The tree is erect, stiff, with the crown less broad than in the Mulgoba group and usually not so umbrageous. The foliage is fairly abundant, deep green in color, the leaves comparatively small but broad, with primary transverse veins 18 to 24 pairs, moderately conspicuous. The panicle is small to large, broad toward the base, 8 to 18 inches long, stiff, the axis and laterals deep magenta-pink to bright maroon, the pubescence very minute and inconspicuous. The flowers are abundant but not closely crowded on the panicle. The stami-nodes are weakly developed, rarely capitate or fertile. Varieties of this group often flower in unfavorable weather, and they remain in bloom during a long period. On the whole, the group is characterized by a higher degree of productiveness than any other class of Indian mangos yet grown in the United States. The fruit is long, usually tapering to both base and apex and terminating in a prominent beak at the apex, large in size, deep yellow in color, the flesh orange-yellow, and free from fiber. The somewhat acid flavor makes the mangos of this group more valuable as culinary than as dessert fruits. The seed is long, containing normally one embryo, the cotyledons often not filling the endocarp completely.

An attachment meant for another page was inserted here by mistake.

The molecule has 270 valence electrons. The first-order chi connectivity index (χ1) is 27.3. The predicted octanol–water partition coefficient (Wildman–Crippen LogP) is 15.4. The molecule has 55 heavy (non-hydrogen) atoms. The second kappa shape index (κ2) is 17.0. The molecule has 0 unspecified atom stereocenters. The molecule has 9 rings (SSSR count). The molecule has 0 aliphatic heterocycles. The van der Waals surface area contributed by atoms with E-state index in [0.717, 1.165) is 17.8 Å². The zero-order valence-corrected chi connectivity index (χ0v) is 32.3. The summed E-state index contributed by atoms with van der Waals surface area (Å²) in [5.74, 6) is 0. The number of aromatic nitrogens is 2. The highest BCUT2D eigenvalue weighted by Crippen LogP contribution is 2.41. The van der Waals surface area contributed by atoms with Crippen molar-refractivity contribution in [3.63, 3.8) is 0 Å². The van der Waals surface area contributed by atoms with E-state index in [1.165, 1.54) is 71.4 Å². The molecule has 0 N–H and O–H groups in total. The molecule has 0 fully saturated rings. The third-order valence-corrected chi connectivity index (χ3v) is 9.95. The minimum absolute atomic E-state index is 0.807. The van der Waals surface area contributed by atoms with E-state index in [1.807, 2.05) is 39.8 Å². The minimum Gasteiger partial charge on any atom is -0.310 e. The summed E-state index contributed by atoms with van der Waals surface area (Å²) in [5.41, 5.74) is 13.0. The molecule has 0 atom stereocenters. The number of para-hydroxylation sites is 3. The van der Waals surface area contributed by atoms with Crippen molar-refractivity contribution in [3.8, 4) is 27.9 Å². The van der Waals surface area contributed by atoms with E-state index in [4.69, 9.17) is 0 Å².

Sandersha (Fig. 20). - Form oblong, tapering toward stem and prominently beaked at the apex; size large to extremely large, weight 18 to 32 ounces, length 6 1/2 to 8 inches, breadth 3 3/4 to 4 1/4 inches; base slender, extended; apex broadly pointed, with the nak forming a prominent beak to the ventral side; surface smooth, yellow to golden yellow in color, sometimes blushed scarlet on exposed side, dots numerous, small, yellow-gray; flesh orange-yellow in color, meaty, moderately juicy, free from fiber, and of subacid, slightly aromatic flavor; dessert quality fair, culinary quality excellent; seed long, slender, slightly curved, with fiber only along the ventral edge. Season in south Florida August and September.

Introduced into the United States in 1901 from Bangalore, India, by the United States Department of Agriculture (S. P. I. 7108). Syns. Soondershaw, Sandershaw, Sundersha. A variety introduced from Saharanpur, India, under the name Sundershah (S. P. I. 10665) is probably distinct. The tree has remarkably good fruiting habits. Etymology of name unknown.

Totapari. - Form oval to ob-long-reniform, beaked; size medium, weight 10 to 12 ounces, length 4 1/5 to 5 inches, breadth 3 to 3 1/2 inches; base rounded, the stem inserted squarely; apex broadly pointed, with the nak forming a prominent beak to the ventral side; surface smooth, greenish yellow in color, overspread with scarlet on exposed side; skin moderately thick and tough; flesh bright yellow in color, unusually juicy, free from fiber, moderately aromatic, and of subacid, moderately rich flavor; dessert quality fair, culinary quality good; seed oblong, rather thin, with small amount of fiber on edges. Season in south Florida August and September.

Introduced into the United States in 1902 from Bombay, India, by the United States Department of Agriculture (S. P. I. 8732). Syn. Totafari. The tree does not bear as well as Sandersha, nor is the fruit quite as good. The name means "parrot's beak."